Who should pay for parking lot 911 response?
Ambulance companies should get paid, even when responding to hospital parking lots – but who’s on the hook?
In the case of Lori, who was writhing in pain in the hospital parking lot, the ambulance company is 100 percent right in sending a bill and expecting payment. After all, a service was requested and a service was performed.
On the other hand, the real question is: who should pay?
Legally speaking: The hospital, of course!
According to the news story, the hospital owes a duty to care for anyone within 250 yards of the facility. Check.
I doubt the parking lot for the emergency department was longer than two-and-a-half football fields. Check.
Therefore, as a patient on the hospital premises and presenting with a medical complaint, Lori is the hospital’s responsibility. Check. Check. Check.
Furthermore, when the hospital staff called 911 – knowing that Lori was within 250 yards from the hospital – they knew or should have known that 911 emergency service comes with a price tag. There is nothing immoral or unethical about that; business is business.
The hospital called, the hospital should pay.
Nervous lawyer counter-counterpoint
I wish that the answer was as simple as that; it should be.
Unfortunately, lawyers have made us all way too skittish for simple answers.
Sources I contacted in preparing this piece have informed me that the practice of calling 911 for incidents that occur outside the hospital doors is not only common, it’s standard policy; not only in [those] hospitals, but just about everywhere.
For reasons of liability (thanks, lawyers), hospital staff are limited to a simple bystander level of care (CPR, AED, etc.) when individuals “go down” outside the facility doors – even though they may still be on hospital property. “We have teams that respond to incidents within the hospital itself, but they don’t respond outside the building. The doctors won’t even go outside at all,” I was told.
On the other hand, my sources tell me if someone simply requires mobility assistance – such as a wheelchair from the parking lot, for example – policy and practice dictate that they render transportation assistance as a matter of service and convenience.
This story, though, sheds light on a much more serious problem: the unintended consequences of calling 911 unnecessarily.
First, the hospital calls 911 for a situation they should be able to easily handle. An ambulance or fire apparatus or both respond from the station, through the streets with lights and sirens. If the emergency vehicles are involved in or cause an accident, even the worst lawyer in the world will know to go after the person/people/organization (read: those with deep pockets) who set in motion the events that led to the accident.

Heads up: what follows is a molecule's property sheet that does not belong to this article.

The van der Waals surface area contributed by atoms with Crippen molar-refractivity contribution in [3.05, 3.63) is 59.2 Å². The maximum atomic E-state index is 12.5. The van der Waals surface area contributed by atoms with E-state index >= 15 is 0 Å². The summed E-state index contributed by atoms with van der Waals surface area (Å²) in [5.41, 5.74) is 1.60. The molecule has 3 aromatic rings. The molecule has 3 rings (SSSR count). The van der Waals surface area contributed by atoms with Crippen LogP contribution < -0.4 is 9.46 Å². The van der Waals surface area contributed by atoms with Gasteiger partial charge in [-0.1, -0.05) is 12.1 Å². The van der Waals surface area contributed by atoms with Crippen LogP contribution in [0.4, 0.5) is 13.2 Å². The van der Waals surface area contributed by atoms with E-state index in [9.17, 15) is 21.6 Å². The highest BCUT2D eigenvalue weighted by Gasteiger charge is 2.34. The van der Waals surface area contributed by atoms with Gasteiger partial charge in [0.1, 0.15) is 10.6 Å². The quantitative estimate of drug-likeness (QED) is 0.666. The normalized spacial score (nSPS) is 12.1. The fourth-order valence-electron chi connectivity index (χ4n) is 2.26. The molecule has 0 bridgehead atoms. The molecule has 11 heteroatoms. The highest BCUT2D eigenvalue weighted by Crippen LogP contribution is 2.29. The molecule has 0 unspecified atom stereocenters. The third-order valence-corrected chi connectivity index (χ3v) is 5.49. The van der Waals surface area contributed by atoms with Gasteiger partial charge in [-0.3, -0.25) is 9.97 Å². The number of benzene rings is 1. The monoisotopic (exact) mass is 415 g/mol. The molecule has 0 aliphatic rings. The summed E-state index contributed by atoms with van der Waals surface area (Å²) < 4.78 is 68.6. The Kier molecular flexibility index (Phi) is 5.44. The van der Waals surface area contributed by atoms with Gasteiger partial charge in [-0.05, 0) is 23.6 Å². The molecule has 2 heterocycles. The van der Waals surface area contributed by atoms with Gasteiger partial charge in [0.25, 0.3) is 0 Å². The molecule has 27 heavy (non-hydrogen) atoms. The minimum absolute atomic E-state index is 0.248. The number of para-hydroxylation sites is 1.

Second, and no less important, every call to 911 that results in a lights/sirens response risks the safety of those responding.
Third, when emergency resources are unnecessarily occupied, response times to other, real, emergencies are often extended, thus jeopardizing the health and safety of the community.
In this case
With full acknowledgement of the fact that I do not know any more about this story than you, it seems that Lori just needed some assistance ambulating into the ER; 911 was not necessary; the hospital should pay that bill.
However, I openly admit that I do not know all of the facts. My mind is open to being changed if the facts demand.
In case my two cents is worth anything at all, here it is: maybe it’s time to be less afraid of lawyers and more concerned about doing what needs to be done.
Maybe it’s time for hospitals to create swift response teams who can render more than basic aid in the hospital parking lot.
If I go down just outside the ER, I sure hope someone will come out and give me a little shock, some CPR, and a little Epinephrine pick-me-up before they wheel me on in and try to pull me back from the bright white lights at the end of the tunnel – or, in my case, they may be red.
On the other hand, if I need a little assistance getting in because my back is all seized up (again), just send me a wheelchair and let the folks at the rescue house relax. They need their sleep and I will need the $375 for the Toradol & Ibuprofen I will get in the ER.